Big Data Could Save Feds $500 Billion

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Forget sequestration. According to a recent poll of 150 federal IT executives, federal agencies could potentially save almost six times as much — or nearly $500 billion — by tapping into big data technologies.

Such savings would amount to 14 percent of agency budgets across the federal government on an annual basis. But while almost one out of four of the executives surveyed report that they are already involved in at least one big data project, less than one-third of them believe that their agencies have a strategy in place to deliver on big data’s full potential.

The findings come from a survey conducted by MeriTalk, a Web-based community and resource center for government IT, and sponsored by EMC Corp. The results are summarized in an infographic developed by MeriTalk to popularize the outcomes.

Those surveyed expect the federal government to spend 16 percent of its annual IT budget, or nearly $13 billion, on big data projects over the next five years, and these will become critical to fulfilling agency objectives, according to 70 percent of the respondents. Those goals include improving processes and efficiencies, enhancing security and predicting trends.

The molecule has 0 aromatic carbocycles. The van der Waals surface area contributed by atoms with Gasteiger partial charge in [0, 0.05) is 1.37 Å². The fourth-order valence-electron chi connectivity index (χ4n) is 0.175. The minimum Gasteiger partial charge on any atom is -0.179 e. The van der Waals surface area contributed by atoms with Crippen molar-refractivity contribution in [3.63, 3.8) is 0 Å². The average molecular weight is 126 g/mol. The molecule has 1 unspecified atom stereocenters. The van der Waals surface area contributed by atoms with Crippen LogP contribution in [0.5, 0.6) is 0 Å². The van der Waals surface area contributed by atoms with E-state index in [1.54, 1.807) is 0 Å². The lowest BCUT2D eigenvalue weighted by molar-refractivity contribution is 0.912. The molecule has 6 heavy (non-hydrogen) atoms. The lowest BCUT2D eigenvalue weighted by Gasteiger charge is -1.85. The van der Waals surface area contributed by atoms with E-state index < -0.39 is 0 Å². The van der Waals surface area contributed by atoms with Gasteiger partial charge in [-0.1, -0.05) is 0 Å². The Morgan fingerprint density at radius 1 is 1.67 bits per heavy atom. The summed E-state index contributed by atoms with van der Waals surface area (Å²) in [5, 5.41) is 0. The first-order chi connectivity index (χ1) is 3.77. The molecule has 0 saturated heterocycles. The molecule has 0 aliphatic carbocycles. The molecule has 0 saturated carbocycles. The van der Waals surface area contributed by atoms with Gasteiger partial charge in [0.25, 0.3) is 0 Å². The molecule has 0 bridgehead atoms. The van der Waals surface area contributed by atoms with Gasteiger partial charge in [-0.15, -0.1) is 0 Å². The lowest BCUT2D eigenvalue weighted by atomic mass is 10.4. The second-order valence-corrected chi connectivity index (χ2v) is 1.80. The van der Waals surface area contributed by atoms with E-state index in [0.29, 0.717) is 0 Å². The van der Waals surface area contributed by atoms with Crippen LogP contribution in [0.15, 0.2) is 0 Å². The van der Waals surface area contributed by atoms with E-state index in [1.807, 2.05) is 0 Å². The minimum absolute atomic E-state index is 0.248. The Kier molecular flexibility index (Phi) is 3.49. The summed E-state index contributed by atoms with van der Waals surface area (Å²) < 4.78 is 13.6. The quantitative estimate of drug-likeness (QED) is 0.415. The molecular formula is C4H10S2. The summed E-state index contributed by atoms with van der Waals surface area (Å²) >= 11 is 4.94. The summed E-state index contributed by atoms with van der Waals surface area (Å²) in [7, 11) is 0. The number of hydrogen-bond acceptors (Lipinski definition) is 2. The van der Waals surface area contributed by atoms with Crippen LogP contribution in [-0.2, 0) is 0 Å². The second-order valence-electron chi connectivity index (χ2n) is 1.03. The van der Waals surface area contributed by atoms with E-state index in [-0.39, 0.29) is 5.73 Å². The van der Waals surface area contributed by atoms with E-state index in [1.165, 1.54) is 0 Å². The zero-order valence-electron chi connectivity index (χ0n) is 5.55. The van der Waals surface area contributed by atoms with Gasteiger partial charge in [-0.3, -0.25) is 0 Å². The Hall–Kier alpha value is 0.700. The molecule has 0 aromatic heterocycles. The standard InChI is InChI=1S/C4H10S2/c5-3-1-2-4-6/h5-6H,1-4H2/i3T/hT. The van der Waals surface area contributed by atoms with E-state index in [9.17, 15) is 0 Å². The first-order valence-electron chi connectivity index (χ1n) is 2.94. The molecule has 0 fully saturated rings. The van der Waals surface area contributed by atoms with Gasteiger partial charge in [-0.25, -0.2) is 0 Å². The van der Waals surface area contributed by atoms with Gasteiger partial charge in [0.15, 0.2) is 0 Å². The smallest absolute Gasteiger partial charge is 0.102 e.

For federal agencies to succeed with big data, "The big component will be getting their hands around metadata and properly tagging it," said Rich Campbell, federal chief technologist at EMC, during a webinar held in conjunction with the release of the findings.

According to the survey, currently 26 percent of government data has been tagged and 23 percent has been analyzed, but the respondents believe their agencies should redouble their data management efforts, aiming for 46 percent for tagged data and 45 percent for analyzed data.

The federal initiatives that are expected to benefit the most from big data analysis include military operations and intelligence, surveillance and reconnaissance missions; combating fraud, waste and abuse; and managing the transportation infrastructure.

"It varies agency by agency," Campbell observed, but "the time frame for big data projects is six to nine months for most agencies, and 18 to 36 months for larger projects."

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